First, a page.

Figure 1. Orchard planted with Ginger Gold, Honeycrsip, Liberty, Macoun and Zestar! trees in 2006 at the University of Vermont Horticulture Farm (left). View of this organically-certified orchard in 2011 (right). Photo credit: L. P. Berkett, University of Vermont.


Figure 2. The same five cultivars were top-grafted onto existing trees in an 18 year old orchard at the University of Vermont Horticulture Farm in 2006 (left). The organically-certified orchard as it appears now (right). Photo credit: L. P. Berkett, University of Vermont.

Extensive data are being collected in the two orchard systems to determine differences among cultivars. Data includes: tree growth and development metrics; harvest and yield data; disease incidence and severity; arthropod pest damage and population levels; beneficial arthropod levels; measurements of tree health; measurements of soil health; and economic inputs (detailed records have been kept on amount of labor used, tasks performed and time required, cost of supplies, maintenance, pest management, harvest, and so forth, for each orchard system).

Objective 2. Field test commonly recommended organic foliar nutrient sources and evaluate their impacts on fruit yield, quality, tree nutrition and health including impact on disease and arthropod pests.


Figure 3. Terence Bradshaw, a M.S. graduate student, conducted research to assess the effects of kelp-extract biostimulants on tree growth, yield, and fruit quality; arthropod incidence and damage; and disease incidence. Photo credit: L. P. Berkett, University of Vermont.

Objective 3. Evaluate the benefits of different ground cover strategies in promoting tree health, plant and soil water status, and yield and fruit quality.


Figure 4. Research orchard at the University of Maine's Highmoor Farm where organic ground cover research is being conducted by Dr. Renae Moran. Photo credit: Renae Moran, University of Maine.

Outreach

Objective 4. Continue to collaboratively develop and implement with stakeholders a multi-dimensional extension program that addresses their priorities and needs, enables whole farm planning, improves competitiveness, and enhances the ability of growers to grow and market high quality organic apples.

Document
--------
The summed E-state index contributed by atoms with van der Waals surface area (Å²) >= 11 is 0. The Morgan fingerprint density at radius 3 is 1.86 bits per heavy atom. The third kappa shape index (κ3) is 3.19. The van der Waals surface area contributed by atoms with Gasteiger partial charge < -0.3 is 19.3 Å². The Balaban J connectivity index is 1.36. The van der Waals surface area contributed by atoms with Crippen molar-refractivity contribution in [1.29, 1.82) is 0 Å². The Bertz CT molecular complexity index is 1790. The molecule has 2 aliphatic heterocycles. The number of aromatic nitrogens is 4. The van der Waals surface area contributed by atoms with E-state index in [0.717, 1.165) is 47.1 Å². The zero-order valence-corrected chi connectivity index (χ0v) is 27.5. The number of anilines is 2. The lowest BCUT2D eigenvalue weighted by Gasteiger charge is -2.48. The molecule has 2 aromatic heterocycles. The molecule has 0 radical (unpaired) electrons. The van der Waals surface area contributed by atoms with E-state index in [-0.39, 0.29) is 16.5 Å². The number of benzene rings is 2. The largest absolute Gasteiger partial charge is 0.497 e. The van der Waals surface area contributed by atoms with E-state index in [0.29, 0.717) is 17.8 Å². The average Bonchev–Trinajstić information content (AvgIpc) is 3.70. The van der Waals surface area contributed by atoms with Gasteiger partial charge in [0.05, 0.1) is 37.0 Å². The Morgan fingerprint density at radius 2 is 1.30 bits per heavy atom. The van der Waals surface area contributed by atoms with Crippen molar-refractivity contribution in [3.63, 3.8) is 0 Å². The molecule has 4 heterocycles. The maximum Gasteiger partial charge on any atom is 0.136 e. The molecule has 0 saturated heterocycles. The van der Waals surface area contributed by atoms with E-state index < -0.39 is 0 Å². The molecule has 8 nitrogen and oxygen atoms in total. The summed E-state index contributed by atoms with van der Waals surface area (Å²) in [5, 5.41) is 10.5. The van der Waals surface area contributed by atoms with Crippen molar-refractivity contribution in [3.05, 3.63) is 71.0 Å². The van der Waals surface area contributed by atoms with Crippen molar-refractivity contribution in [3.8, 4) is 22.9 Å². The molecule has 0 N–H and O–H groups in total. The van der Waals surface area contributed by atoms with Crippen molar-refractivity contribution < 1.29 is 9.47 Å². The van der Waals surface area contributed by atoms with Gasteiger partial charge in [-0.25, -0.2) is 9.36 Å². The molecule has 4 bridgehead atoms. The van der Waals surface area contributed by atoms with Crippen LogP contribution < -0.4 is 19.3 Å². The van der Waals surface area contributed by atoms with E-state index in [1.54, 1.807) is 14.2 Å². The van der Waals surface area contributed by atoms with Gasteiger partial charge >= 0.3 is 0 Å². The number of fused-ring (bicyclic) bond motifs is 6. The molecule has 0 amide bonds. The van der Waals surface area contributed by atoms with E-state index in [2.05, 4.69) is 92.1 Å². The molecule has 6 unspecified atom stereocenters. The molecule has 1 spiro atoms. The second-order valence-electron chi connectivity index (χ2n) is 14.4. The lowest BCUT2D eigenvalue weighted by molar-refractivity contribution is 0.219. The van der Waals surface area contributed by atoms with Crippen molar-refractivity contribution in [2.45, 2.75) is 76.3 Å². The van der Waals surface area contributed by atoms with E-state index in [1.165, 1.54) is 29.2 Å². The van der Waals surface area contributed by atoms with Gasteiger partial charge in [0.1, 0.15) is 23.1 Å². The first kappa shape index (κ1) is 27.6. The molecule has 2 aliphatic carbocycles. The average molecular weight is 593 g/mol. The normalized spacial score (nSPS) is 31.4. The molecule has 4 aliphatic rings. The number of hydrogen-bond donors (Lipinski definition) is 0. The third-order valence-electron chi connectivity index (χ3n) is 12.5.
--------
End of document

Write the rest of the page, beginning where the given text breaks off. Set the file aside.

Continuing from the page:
Research results have been presented at numerous grower workshops/orchard tours and scientific meetings in the state, region, the Midwest, Italy, France, and Portugal.


Figure 5. Presentations at state and regional apple grower meetings and research/extension meetings. Photo credit: L. P. Berkett, University of Vermont.


Figure 6. Orchard tours and demonstrations to commercial growers, home orchardists, researchers, and agricultural consultants from Vermont, New York, Massachusetts, New Hampshire, and Quebec, Canada. Photo credit: L. P. Berkett, University of Vermont.


Figure 7. OrganicA researchers presenting results and insights from the organic apple orchards. Photo credit: L. P. Berkett, University of Vermont.

In addition, ‘Orchard Observations’ blog postings containing time-sensitive information and insights during the growing season are sent out to OrganicA listserve subscribers. They are also posted on the OrganicA website at:

http://www.uvm.edu/~organica/ListservesBlogs/listservesblogs.htm

OrganicA on the Web

Visit the project website for more information on The OrganicA Project and organic apple production: http://www.uvm.edu/organica. Videos from The OrganicA Project organic orchards can be found on our YouTube channel at: http://www.youtube.com/user/UVMOrganicA

Funding Sources

Funding for the project has been provided by the following sources:

 

This is an eOrganic article and was reviewed for compliance with National Organic Program regulations by members of the eOrganic community. Always check with your organic certification agency before adopting new practices or using new materials. For more information, refer to eOrganic's articles on organic certification.